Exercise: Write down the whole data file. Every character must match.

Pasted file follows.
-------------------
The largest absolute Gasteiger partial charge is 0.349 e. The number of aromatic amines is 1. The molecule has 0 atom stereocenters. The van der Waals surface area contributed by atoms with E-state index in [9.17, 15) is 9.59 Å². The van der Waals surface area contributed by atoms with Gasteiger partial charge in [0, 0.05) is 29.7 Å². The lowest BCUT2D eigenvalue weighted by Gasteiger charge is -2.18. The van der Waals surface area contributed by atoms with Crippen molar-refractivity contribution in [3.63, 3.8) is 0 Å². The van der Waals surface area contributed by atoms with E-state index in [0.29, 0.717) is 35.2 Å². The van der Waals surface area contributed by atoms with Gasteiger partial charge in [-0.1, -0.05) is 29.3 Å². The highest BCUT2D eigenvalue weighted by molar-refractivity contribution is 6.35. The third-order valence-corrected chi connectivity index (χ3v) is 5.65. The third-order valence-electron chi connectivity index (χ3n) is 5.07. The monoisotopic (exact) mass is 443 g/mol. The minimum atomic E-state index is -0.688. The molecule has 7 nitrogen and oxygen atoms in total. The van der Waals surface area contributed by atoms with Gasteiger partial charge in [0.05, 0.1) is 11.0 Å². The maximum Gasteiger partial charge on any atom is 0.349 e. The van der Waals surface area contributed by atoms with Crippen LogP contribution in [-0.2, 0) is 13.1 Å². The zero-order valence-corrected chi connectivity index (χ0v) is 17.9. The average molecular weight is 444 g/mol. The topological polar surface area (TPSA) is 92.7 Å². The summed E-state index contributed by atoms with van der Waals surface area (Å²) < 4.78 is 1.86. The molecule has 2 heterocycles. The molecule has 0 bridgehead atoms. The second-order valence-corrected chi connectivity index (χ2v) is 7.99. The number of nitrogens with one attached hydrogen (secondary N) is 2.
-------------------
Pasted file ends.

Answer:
The largest absolute Gasteiger partial charge is 0.349 e. The number of aromatic amines is 1. The molecule has 0 atom stereocenters. The van der Waals surface area contributed by atoms with E-state index in [9.17, 15) is 9.59 Å². The van der Waals surface area contributed by atoms with Gasteiger partial charge in [0, 0.05) is 29.7 Å². The lowest BCUT2D eigenvalue weighted by Gasteiger charge is -2.18. The van der Waals surface area contributed by atoms with Crippen molar-refractivity contribution in [3.63, 3.8) is 0 Å². The van der Waals surface area contributed by atoms with E-state index in [0.29, 0.717) is 35.2 Å². The van der Waals surface area contributed by atoms with Gasteiger partial charge in [-0.1, -0.05) is 29.3 Å². The highest BCUT2D eigenvalue weighted by molar-refractivity contribution is 6.35. The third-order valence-corrected chi connectivity index (χ3v) is 5.65. The third-order valence-electron chi connectivity index (χ3n) is 5.07. The monoisotopic (exact) mass is 443 g/mol. The minimum atomic E-state index is -0.688. The molecule has 7 nitrogen and oxygen atoms in total. The van der Waals surface area contributed by atoms with Gasteiger partial charge in [0.05, 0.1) is 11.0 Å². The maximum Gasteiger partial charge on any atom is 0.349 e. The van der Waals surface area contributed by atoms with Crippen LogP contribution in [-0.2, 0) is 13.1 Å². The zero-order valence-corrected chi connectivity index (χ0v) is 17.9. The average molecular weight is 444 g/mol. The topological polar surface area (TPSA) is 92.7 Å². The summed E-state index contributed by atoms with van der Waals surface area (Å²) < 4.78 is 1.86. The molecule has 2 heterocycles. The molecule has 0 bridgehead atoms. The second-order valence-corrected chi connectivity index (χ2v) is 7.99. The number of nitrogens with one attached hydrogen (secondary N) is 2.